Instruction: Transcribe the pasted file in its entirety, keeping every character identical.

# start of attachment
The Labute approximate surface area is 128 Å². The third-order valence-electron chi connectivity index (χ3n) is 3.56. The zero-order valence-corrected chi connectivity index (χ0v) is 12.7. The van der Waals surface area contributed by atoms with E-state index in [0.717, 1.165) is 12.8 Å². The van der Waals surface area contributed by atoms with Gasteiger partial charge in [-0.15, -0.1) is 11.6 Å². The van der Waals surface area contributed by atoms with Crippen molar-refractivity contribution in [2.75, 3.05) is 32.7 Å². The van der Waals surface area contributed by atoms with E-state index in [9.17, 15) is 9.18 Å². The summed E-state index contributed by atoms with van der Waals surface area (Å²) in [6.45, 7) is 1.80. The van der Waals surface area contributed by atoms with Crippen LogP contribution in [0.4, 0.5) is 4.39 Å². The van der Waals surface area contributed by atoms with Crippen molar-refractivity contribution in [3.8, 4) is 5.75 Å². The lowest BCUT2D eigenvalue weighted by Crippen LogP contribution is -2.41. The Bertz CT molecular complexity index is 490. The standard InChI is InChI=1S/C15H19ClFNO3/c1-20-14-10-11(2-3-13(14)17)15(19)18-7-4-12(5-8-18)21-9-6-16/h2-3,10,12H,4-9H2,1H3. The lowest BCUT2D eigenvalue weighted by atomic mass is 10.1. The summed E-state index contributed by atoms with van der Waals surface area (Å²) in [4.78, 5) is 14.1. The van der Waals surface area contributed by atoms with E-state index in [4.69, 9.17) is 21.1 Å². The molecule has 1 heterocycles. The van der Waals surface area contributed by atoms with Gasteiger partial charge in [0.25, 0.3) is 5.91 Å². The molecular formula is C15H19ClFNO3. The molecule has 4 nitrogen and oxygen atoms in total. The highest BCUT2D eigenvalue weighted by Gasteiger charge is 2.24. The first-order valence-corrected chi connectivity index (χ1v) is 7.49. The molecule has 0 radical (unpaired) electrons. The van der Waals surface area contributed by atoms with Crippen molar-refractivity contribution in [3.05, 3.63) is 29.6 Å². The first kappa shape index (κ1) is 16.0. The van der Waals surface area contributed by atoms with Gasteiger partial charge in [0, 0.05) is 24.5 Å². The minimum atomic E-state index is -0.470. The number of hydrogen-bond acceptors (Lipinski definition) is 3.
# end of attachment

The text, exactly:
The Labute approximate surface area is 128 Å². The third-order valence-electron chi connectivity index (χ3n) is 3.56. The zero-order valence-corrected chi connectivity index (χ0v) is 12.7. The van der Waals surface area contributed by atoms with E-state index in [0.717, 1.165) is 12.8 Å². The van der Waals surface area contributed by atoms with Gasteiger partial charge in [-0.15, -0.1) is 11.6 Å². The van der Waals surface area contributed by atoms with Crippen molar-refractivity contribution in [2.75, 3.05) is 32.7 Å². The van der Waals surface area contributed by atoms with E-state index in [9.17, 15) is 9.18 Å². The summed E-state index contributed by atoms with van der Waals surface area (Å²) in [6.45, 7) is 1.80. The van der Waals surface area contributed by atoms with Crippen LogP contribution in [0.4, 0.5) is 4.39 Å². The van der Waals surface area contributed by atoms with Crippen molar-refractivity contribution in [3.8, 4) is 5.75 Å². The lowest BCUT2D eigenvalue weighted by Crippen LogP contribution is -2.41. The Bertz CT molecular complexity index is 490. The standard InChI is InChI=1S/C15H19ClFNO3/c1-20-14-10-11(2-3-13(14)17)15(19)18-7-4-12(5-8-18)21-9-6-16/h2-3,10,12H,4-9H2,1H3. The lowest BCUT2D eigenvalue weighted by atomic mass is 10.1. The summed E-state index contributed by atoms with van der Waals surface area (Å²) in [4.78, 5) is 14.1. The van der Waals surface area contributed by atoms with E-state index in [4.69, 9.17) is 21.1 Å². The molecule has 1 heterocycles. The van der Waals surface area contributed by atoms with Gasteiger partial charge in [0.25, 0.3) is 5.91 Å². The molecular formula is C15H19ClFNO3. The molecule has 4 nitrogen and oxygen atoms in total. The highest BCUT2D eigenvalue weighted by Gasteiger charge is 2.24. The first-order valence-corrected chi connectivity index (χ1v) is 7.49. The molecule has 0 radical (unpaired) electrons. The van der Waals surface area contributed by atoms with Crippen molar-refractivity contribution in [3.05, 3.63) is 29.6 Å². The first kappa shape index (κ1) is 16.0. The van der Waals surface area contributed by atoms with Gasteiger partial charge in [0, 0.05) is 24.5 Å². The minimum atomic E-state index is -0.470. The number of hydrogen-bond acceptors (Lipinski definition) is 3.